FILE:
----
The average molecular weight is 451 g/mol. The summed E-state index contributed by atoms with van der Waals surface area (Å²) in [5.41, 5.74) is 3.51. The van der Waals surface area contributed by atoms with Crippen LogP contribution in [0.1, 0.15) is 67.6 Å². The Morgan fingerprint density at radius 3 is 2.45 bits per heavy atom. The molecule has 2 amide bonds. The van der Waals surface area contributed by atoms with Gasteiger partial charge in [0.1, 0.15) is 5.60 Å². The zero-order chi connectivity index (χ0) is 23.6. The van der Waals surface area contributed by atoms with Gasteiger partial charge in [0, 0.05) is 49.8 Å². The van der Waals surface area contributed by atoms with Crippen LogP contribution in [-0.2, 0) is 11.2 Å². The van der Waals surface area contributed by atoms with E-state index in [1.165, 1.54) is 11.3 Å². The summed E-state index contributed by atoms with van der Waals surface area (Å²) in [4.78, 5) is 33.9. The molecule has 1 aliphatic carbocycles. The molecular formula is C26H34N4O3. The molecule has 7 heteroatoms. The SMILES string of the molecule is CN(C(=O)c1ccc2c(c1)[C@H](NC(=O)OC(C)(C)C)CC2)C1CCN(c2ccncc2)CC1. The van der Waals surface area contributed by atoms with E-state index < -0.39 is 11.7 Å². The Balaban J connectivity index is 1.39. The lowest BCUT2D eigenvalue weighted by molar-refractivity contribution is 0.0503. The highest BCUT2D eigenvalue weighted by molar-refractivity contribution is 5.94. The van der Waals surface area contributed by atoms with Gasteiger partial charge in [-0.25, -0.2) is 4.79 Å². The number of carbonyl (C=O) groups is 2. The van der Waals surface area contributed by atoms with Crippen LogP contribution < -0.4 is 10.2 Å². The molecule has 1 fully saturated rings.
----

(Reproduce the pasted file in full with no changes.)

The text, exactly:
The average molecular weight is 451 g/mol. The summed E-state index contributed by atoms with van der Waals surface area (Å²) in [5.41, 5.74) is 3.51. The van der Waals surface area contributed by atoms with Crippen LogP contribution in [0.1, 0.15) is 67.6 Å². The Morgan fingerprint density at radius 3 is 2.45 bits per heavy atom. The molecule has 2 amide bonds. The van der Waals surface area contributed by atoms with Gasteiger partial charge in [0.1, 0.15) is 5.60 Å². The zero-order chi connectivity index (χ0) is 23.6. The van der Waals surface area contributed by atoms with Gasteiger partial charge in [0, 0.05) is 49.8 Å². The van der Waals surface area contributed by atoms with Crippen LogP contribution in [-0.2, 0) is 11.2 Å². The van der Waals surface area contributed by atoms with E-state index in [1.165, 1.54) is 11.3 Å². The summed E-state index contributed by atoms with van der Waals surface area (Å²) in [4.78, 5) is 33.9. The molecule has 1 aliphatic carbocycles. The molecular formula is C26H34N4O3. The molecule has 7 heteroatoms. The SMILES string of the molecule is CN(C(=O)c1ccc2c(c1)[C@H](NC(=O)OC(C)(C)C)CC2)C1CCN(c2ccncc2)CC1. The van der Waals surface area contributed by atoms with E-state index < -0.39 is 11.7 Å². The Balaban J connectivity index is 1.39. The lowest BCUT2D eigenvalue weighted by molar-refractivity contribution is 0.0503. The highest BCUT2D eigenvalue weighted by molar-refractivity contribution is 5.94. The van der Waals surface area contributed by atoms with Gasteiger partial charge in [-0.25, -0.2) is 4.79 Å². The number of carbonyl (C=O) groups is 2. The van der Waals surface area contributed by atoms with Crippen LogP contribution < -0.4 is 10.2 Å². The molecule has 1 fully saturated rings.